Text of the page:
The Swiss ‘Baby’ Sister

It’s only a few years between us, but technically true. She says she doesn’t feel it because I treat everyone with the same level of respect; I think she’s being kind because really, I am a buffoon who often behaves like a 7-year-old and this is why she doesn’t feel as a ‘baby’ sis. She’s Director of IRIN (formerly the news arm of the United Nations), which is rebranding officially to The New Humanitarian. Strong rec that you check out their work.

Heba sent me a pdf of how to get to her apartment. A pdf in which she forgets to include the actual street address, turning my afternoon into the absolute most fun treasure hunt of my life. Because I forgot that she sent the address separately. Clearly, I eventually exercised my brain and found it.

The last time I was in Geneva was for a quick 24 hours and she hadn’t yet found her way to this beautiful little city (which I will get to in a second). First, can we all please get on board with buying gifts for others which we ourselves wish to receive?

Look at me displaying them as though they are jewels. I was so excited to give her the gift which I would eat that my hair stood on point. (Yes. I prefer an Angelina macaron to those of Ladurée because there is more meat to each bite. Are we fighting? We might be fighting.)

I took the train here from Paris, something which I had not before done. The French countryside is all (usually) cream-coloured stone homes, their hats a burnt and deep red, built around a church which peeks out highest from these little hillside clusters. Peppered between them are ponds and lakes all along the Northeast of the ride, the colour of which I have not seen before – near neon aqua. It was stunning to the naked eye. Is it…is it pollution? Please don’t answer this question. (This sad and not-doing-justice-to-the-actual-colour image was taken on my terrible mobile camera because my Fujifilm X30 busted. I will be using Heba’s camera for my time in Geneva as of tomorrow, inshAllah.)

Now, Geneva. A few immediate impressions as I was wandering the streets. First, that I saw so very many faces of Colour, which was a lovely way to be greeted. Second, that ethnic restaurants are everywhere. This was not the case in Tunisia, and though Jenn says that it is very much the case in Paris, I was not seeing it in the same way I saw it here. Indian, Thai, Vietnamese, all manner of Arab at every single street corner and I was beyond myself. Ultimately, I chose Ankara Kebab (20 Rue de Monthoux) because of the smell which grabbed my hair and pulled me in as soon as I tried to walk past.  Definitely, I’ll be back tomorrow because it’s a hang-out for old Turkish men hiding from their wives, I think. Aside from the kebab being excellent, I liked hearing the word Allah so often in conversation, but I especially loved that one of these old men answers his phone “YES MADAM” when his wife calls.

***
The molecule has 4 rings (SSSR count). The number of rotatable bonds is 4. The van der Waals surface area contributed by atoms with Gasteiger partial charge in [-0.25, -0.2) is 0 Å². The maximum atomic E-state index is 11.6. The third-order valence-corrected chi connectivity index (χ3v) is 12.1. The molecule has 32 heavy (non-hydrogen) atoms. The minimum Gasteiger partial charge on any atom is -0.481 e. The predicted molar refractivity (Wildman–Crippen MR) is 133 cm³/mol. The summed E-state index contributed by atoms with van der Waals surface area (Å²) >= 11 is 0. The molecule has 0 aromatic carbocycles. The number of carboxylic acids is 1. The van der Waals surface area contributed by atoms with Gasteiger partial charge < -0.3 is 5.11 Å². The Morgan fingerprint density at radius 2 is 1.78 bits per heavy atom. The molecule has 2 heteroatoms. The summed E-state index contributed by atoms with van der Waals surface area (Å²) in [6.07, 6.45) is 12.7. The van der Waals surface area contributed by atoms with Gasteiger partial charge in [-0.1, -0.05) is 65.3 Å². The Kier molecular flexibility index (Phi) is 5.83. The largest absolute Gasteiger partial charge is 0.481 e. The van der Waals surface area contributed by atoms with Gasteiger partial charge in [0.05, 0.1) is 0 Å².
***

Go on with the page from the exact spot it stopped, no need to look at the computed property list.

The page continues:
Thirdly, there are as many barber shops in Geneva as there are rice pebbles (I can’t remember what they’re called. It’s almost 1am. I’m tired) in biryani. Do Swiss men have a hair situation of which one ought to be aware? I am genuinely perplexed.

But not as perplexed as I was by my fourth observation which is that Swiss men are extraordinarily  friendly. The first man stopped to chat with me while I was at the lake trying to neither be attacked by a swan nor get frostbite. The second and third struck up conversations with me as I was walking along the street. This is apart from the men giving away very wide and friendly smiles and nods. Are they drunk? I hear alcohol is very cheap.

Unlike breathing air, which will cost you your firstborn. Fifth and final observation? The cost of living is shocking. A bag of chips is CHF 6, approx $8 Canadian. Maybe they yodel to keep their mouths busy since no one can afford to eat?

I’m taking up yodeling. Look for me atop an Alp.

Today, I am grateful for:
1. Having completed my manuscript (with the great help of Azza, because it was too hard to on-my-own choose which poems were to be cut). Tomorrow I will review it one last time and then hit send.
2. Having made it through a surprise! challenging weekend, to the normal and once again neutral place in which I had been prior to Friday.
3. The freedom provided by this Sabbatical. Two days ago, Heba asked me whentf I was getting to Geneva. And, well, here I am.

Geneva | March 13, 2019

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